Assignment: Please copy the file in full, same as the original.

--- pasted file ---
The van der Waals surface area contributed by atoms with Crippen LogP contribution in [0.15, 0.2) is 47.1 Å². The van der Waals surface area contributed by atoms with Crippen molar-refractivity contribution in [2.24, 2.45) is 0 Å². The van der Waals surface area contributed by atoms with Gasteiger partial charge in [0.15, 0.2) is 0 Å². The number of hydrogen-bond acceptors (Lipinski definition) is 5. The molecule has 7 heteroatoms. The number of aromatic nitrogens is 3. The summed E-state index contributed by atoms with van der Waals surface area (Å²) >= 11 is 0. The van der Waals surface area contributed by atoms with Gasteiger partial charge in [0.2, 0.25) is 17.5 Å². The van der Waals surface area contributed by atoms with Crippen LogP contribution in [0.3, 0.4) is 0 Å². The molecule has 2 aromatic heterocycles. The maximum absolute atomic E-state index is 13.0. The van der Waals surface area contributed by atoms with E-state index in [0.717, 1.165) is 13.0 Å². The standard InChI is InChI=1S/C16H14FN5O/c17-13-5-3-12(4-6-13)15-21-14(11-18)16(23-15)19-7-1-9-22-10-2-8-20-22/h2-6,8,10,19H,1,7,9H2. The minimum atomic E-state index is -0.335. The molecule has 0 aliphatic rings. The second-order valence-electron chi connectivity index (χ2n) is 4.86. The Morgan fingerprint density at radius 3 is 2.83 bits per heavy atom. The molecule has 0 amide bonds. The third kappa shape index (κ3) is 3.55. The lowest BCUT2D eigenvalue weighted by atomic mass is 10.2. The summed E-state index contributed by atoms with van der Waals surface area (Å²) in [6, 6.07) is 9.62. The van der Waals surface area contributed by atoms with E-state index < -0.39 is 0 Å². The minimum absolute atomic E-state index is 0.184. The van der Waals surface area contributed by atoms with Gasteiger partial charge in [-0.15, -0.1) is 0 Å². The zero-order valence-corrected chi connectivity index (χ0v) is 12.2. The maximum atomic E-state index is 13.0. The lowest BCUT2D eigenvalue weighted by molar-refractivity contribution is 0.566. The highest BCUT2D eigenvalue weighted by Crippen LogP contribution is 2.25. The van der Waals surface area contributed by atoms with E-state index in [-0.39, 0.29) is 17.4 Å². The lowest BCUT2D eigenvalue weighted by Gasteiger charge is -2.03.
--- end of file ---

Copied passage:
The van der Waals surface area contributed by atoms with Crippen LogP contribution in [0.15, 0.2) is 47.1 Å². The van der Waals surface area contributed by atoms with Crippen molar-refractivity contribution in [2.24, 2.45) is 0 Å². The van der Waals surface area contributed by atoms with Gasteiger partial charge in [0.15, 0.2) is 0 Å². The number of hydrogen-bond acceptors (Lipinski definition) is 5. The molecule has 7 heteroatoms. The number of aromatic nitrogens is 3. The summed E-state index contributed by atoms with van der Waals surface area (Å²) >= 11 is 0. The van der Waals surface area contributed by atoms with Gasteiger partial charge in [0.2, 0.25) is 17.5 Å². The van der Waals surface area contributed by atoms with Crippen LogP contribution in [0.3, 0.4) is 0 Å². The molecule has 2 aromatic heterocycles. The maximum absolute atomic E-state index is 13.0. The van der Waals surface area contributed by atoms with E-state index in [0.717, 1.165) is 13.0 Å². The standard InChI is InChI=1S/C16H14FN5O/c17-13-5-3-12(4-6-13)15-21-14(11-18)16(23-15)19-7-1-9-22-10-2-8-20-22/h2-6,8,10,19H,1,7,9H2. The minimum atomic E-state index is -0.335. The molecule has 0 aliphatic rings. The second-order valence-electron chi connectivity index (χ2n) is 4.86. The Morgan fingerprint density at radius 3 is 2.83 bits per heavy atom. The molecule has 0 amide bonds. The third kappa shape index (κ3) is 3.55. The lowest BCUT2D eigenvalue weighted by atomic mass is 10.2. The summed E-state index contributed by atoms with van der Waals surface area (Å²) in [6, 6.07) is 9.62. The van der Waals surface area contributed by atoms with E-state index < -0.39 is 0 Å². The minimum absolute atomic E-state index is 0.184. The van der Waals surface area contributed by atoms with Gasteiger partial charge in [-0.15, -0.1) is 0 Å². The zero-order valence-corrected chi connectivity index (χ0v) is 12.2. The maximum atomic E-state index is 13.0. The lowest BCUT2D eigenvalue weighted by molar-refractivity contribution is 0.566. The highest BCUT2D eigenvalue weighted by Crippen LogP contribution is 2.25. The van der Waals surface area contributed by atoms with E-state index in [-0.39, 0.29) is 17.4 Å². The lowest BCUT2D eigenvalue weighted by Gasteiger charge is -2.03.